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REDMOND, WA -- Microsoft Corp. unveiled a new strategy today designed to off-load development of its products to the very same people that hate them. Under the program, self-described Microsoft haters that subscribe to Microsoft's MSDN program at the low cost of between 500 and 2000 USD, will be able to download the latest build of Longhorn, Microsoft's next-generation operating system. After spending untold hours setting the system up, those users will be able to write up and even publish their ideas and criticism on their own weblog, or public forums or talk about them with friends and family. More significantly, Microsoft vowed to actually pay attention to some of the feedback. Robert Scoble described this unprecedented move of allowing people to talk about things as follows: "Why is this a massive change? Everytime we've released a version of Windows before we kept it secret. We made anyone who saw it sign an NDA (non-disclosure agreement). Even many of those of you who signed NDAs weren't really given full access to the development teams and often if you were, it was too late to really help improve the product." Microsoft noted that they hoped that these new hate-filled testers would prove more effective than the estimated 50,000 internal and 20,000 external testers that had given feedback on previous versions, going as far back as Windows 2000. "Honestly," said one Microsoft executive who wished to remain anonymous, "All those guys must have been asleep at the wheel. I mean, look at the stuff we've released in the last three, four years. Nothing works. We've had so many viruses and worms that we've got calls from WHO offering to send out a team to help."

In his posting, Scoble added "The problem is, there are two types of people: 1) Those who hate Microsoft. 2) Those who hate Microsoft but want to see it improve."

When asked if Scoble had grossly over-simplified the situation by assuming that everyone in the planet was into either of those two categories, a Microsoft representative said "Not at all. We did a lot of research on this. People care about three things: food, whether Ben and J.Lo will get married, and hating Microsoft." The representative added that there is always a margin of error. "The survey was world-wide, so there were flukes. For example, some respondents from a small town north of London put someone or something called Robbie Williams, or Williamson instead of Ben & J.Lo, but we don't know who or what that is. We presume it's codename for a Linux Kernel build."

And what about people that say they don't hate Microsoft, but would simply, only, like to see it play fair in the market and stop leveraging one monopoly to get to the next? What about people that say that Windows is fine and that the only problem is with how Microsoft attacks competitors with a lot less resources? "Nonsense. Those people are just confused, or need to get off the glue. Just like those losers in the middle of Africa or whatever. Like, people that say they can't afford computers, or are worried about wars, famine, terrorism, AIDS, whatever. They watch too much TV and they get ideas."

"There is no bigger deal in the world right now aside from Longhorn, and people, all people, understand that. They want to improve their lives and testing Windows for us for free is the way to go." The representative went on to note that their research had shown that "people" were "tired of dealing with bugs" in the "old" versions of Windows. "This is all about giving customers what they want, and guess what, they want new bugs, too. They're tried OS X, for example, but it just works, and they have go back to Windows." Many people said they "missed the thrill" of dealing with the possibility of losing a day's work in a crash, while others loved rebooting, because "it allows them to go get coffee regularly, or a sandwich, things of that nature, which is not surprising since the survey also found that food is somehow important to people."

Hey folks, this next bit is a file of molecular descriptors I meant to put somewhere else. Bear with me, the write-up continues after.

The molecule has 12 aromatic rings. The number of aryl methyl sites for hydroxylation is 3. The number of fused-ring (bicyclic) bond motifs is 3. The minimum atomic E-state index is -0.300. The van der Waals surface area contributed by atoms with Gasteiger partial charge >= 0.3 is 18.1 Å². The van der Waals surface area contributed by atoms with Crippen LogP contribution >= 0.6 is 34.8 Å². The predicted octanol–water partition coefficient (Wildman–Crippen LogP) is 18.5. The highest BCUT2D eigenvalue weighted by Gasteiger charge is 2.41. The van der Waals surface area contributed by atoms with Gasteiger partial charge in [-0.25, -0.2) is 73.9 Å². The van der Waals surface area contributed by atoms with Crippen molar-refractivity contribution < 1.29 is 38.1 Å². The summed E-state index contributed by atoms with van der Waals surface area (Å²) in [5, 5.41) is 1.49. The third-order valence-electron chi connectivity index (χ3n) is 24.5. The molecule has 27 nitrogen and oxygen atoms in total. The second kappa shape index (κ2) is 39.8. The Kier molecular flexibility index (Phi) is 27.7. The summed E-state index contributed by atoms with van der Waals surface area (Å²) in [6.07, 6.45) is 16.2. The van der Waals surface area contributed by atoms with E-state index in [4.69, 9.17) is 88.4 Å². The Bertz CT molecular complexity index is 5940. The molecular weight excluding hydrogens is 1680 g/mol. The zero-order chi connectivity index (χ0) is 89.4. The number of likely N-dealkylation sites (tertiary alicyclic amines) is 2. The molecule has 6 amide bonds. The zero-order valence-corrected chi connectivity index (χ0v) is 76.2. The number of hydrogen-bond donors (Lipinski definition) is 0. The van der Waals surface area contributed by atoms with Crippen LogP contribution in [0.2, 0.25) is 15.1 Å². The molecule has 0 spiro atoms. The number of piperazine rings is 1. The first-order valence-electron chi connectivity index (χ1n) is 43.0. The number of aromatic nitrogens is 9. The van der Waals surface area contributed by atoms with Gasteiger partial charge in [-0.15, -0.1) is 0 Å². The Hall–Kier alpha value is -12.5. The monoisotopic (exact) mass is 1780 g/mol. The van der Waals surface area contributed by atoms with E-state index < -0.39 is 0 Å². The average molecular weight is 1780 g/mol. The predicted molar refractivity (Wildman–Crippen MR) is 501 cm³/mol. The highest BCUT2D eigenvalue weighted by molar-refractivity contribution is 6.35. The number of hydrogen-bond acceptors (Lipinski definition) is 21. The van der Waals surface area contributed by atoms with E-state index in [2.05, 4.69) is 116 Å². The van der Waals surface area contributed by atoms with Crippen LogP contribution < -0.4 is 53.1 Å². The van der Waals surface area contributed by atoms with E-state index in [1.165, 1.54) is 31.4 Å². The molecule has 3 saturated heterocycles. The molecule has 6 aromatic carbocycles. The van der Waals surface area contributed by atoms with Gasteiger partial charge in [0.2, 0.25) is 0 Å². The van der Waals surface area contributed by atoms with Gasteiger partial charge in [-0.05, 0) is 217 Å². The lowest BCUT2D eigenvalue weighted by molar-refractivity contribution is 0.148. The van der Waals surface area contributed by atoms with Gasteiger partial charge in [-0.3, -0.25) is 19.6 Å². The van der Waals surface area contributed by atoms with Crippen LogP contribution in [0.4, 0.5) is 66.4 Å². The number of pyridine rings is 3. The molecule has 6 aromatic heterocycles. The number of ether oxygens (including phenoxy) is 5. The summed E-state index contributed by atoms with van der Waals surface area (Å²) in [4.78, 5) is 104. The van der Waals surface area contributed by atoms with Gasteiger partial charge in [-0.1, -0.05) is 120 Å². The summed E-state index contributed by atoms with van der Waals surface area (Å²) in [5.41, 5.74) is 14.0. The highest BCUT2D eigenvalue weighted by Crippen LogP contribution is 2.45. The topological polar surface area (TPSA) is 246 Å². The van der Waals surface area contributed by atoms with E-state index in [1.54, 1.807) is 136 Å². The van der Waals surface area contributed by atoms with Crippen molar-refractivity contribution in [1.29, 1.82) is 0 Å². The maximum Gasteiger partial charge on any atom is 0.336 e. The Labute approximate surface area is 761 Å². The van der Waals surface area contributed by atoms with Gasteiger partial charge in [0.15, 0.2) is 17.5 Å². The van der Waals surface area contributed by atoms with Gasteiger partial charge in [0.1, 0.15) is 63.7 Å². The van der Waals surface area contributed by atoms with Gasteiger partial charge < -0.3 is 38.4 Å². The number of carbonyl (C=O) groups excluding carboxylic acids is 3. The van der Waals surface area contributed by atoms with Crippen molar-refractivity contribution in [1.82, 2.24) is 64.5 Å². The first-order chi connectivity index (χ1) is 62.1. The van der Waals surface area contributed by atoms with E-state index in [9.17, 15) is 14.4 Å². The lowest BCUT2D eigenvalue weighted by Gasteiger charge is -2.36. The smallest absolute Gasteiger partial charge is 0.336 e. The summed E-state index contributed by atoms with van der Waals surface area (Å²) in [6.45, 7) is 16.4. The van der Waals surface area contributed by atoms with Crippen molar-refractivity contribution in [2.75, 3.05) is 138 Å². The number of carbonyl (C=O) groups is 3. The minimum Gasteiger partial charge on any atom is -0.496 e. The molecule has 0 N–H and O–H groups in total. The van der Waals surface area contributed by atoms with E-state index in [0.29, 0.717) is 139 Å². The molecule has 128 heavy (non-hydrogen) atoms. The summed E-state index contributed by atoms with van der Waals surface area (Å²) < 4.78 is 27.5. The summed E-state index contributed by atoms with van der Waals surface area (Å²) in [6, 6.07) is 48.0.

Offloading the design and testing process has other benefits too. "It's also the blame factor," the executive added. "Imagine. Longhorn is released and it doesn't work very well. All those Microsoft haters--I mean, they are the ones who signed off on it in the first place, right? How are they going to criticize it then? It would be their fault, right?"

Would the hatemongers be rewarded in some way? "Hell no." The executive said. "With Windows XP we actually charged people to get the beta, and it worked like a charm. Although it has been suggested that we try out BillG's ham sandwich bundling theory, we probably won't do---Ham has too much fat. It's just not healthy."

Although all companies appreciate and use feedback from users and developers, Industry commentators noted that much smaller companies such as Apple or QNX, as well as the group of developers that work on Linux, have been able to develop OS products without formally off-loading design and early testing tasks to the general development public for free. But when asked why Microsoft, who holds USD 50 billion in cash and short-term securities as well as two of the most profitable monopolies in history, can't deploy resources to develop the product on its own, the executive explained. "Well, the truth is that a large part of that 50 billion is going to be used for our new project, a Microsoft theme park. Bill wants to buy Seattle, including the Boeing factories to the north, and turn it all into an amusement park. You'll have all the classics: the SteveB roller coaster, the Blaster Worm House of Horrors, and the DOJ shooting range."

Finally, he hinted "And watch out. ClipIt will be a favorite character."

[Scoble's "How to hate Microsoft" originally via Dave]

Categories: soft.dev, technology
Posted by diego on October 23 2003 at 5:05 PM

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